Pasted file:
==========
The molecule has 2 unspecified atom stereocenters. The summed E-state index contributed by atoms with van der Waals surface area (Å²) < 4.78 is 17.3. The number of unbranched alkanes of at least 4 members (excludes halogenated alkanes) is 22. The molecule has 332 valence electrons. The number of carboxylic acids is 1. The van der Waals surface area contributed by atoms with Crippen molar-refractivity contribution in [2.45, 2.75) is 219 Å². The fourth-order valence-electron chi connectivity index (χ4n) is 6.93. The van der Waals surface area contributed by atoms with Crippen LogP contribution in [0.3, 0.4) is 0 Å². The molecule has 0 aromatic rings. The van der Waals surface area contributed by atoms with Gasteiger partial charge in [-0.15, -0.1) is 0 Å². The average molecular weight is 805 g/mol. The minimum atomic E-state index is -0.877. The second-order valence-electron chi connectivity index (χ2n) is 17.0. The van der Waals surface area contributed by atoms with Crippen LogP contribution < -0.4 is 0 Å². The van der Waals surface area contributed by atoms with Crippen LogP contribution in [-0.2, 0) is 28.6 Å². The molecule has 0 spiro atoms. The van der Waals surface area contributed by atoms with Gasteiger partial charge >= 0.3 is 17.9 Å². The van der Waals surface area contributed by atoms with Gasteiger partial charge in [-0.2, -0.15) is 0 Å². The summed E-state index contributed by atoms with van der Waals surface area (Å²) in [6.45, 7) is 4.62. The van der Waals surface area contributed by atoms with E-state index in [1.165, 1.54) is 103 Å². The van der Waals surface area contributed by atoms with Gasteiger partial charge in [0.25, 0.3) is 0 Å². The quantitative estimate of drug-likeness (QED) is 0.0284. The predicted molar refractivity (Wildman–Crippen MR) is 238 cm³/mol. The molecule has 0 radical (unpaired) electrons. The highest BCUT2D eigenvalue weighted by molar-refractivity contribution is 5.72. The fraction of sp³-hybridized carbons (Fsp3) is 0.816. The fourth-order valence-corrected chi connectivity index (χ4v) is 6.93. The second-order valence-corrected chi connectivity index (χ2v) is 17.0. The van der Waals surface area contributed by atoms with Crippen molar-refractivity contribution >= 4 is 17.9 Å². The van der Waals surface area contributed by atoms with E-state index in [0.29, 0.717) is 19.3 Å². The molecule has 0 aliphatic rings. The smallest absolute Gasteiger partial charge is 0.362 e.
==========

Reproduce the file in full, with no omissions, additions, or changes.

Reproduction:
The molecule has 2 unspecified atom stereocenters. The summed E-state index contributed by atoms with van der Waals surface area (Å²) < 4.78 is 17.3. The number of unbranched alkanes of at least 4 members (excludes halogenated alkanes) is 22. The molecule has 332 valence electrons. The number of carboxylic acids is 1. The van der Waals surface area contributed by atoms with Crippen molar-refractivity contribution in [2.45, 2.75) is 219 Å². The fourth-order valence-electron chi connectivity index (χ4n) is 6.93. The van der Waals surface area contributed by atoms with Crippen LogP contribution in [0.3, 0.4) is 0 Å². The molecule has 0 aromatic rings. The van der Waals surface area contributed by atoms with Gasteiger partial charge in [-0.15, -0.1) is 0 Å². The average molecular weight is 805 g/mol. The minimum atomic E-state index is -0.877. The second-order valence-electron chi connectivity index (χ2n) is 17.0. The van der Waals surface area contributed by atoms with Crippen LogP contribution < -0.4 is 0 Å². The van der Waals surface area contributed by atoms with Crippen LogP contribution in [-0.2, 0) is 28.6 Å². The molecule has 0 spiro atoms. The van der Waals surface area contributed by atoms with Gasteiger partial charge >= 0.3 is 17.9 Å². The van der Waals surface area contributed by atoms with Gasteiger partial charge in [-0.2, -0.15) is 0 Å². The summed E-state index contributed by atoms with van der Waals surface area (Å²) in [6.45, 7) is 4.62. The van der Waals surface area contributed by atoms with E-state index in [1.165, 1.54) is 103 Å². The van der Waals surface area contributed by atoms with Gasteiger partial charge in [0.25, 0.3) is 0 Å². The quantitative estimate of drug-likeness (QED) is 0.0284. The predicted molar refractivity (Wildman–Crippen MR) is 238 cm³/mol. The molecule has 0 radical (unpaired) electrons. The highest BCUT2D eigenvalue weighted by molar-refractivity contribution is 5.72. The fraction of sp³-hybridized carbons (Fsp3) is 0.816. The fourth-order valence-corrected chi connectivity index (χ4v) is 6.93. The second-order valence-corrected chi connectivity index (χ2v) is 17.0. The van der Waals surface area contributed by atoms with Crippen molar-refractivity contribution >= 4 is 17.9 Å². The van der Waals surface area contributed by atoms with E-state index in [0.29, 0.717) is 19.3 Å². The molecule has 0 aliphatic rings. The smallest absolute Gasteiger partial charge is 0.362 e.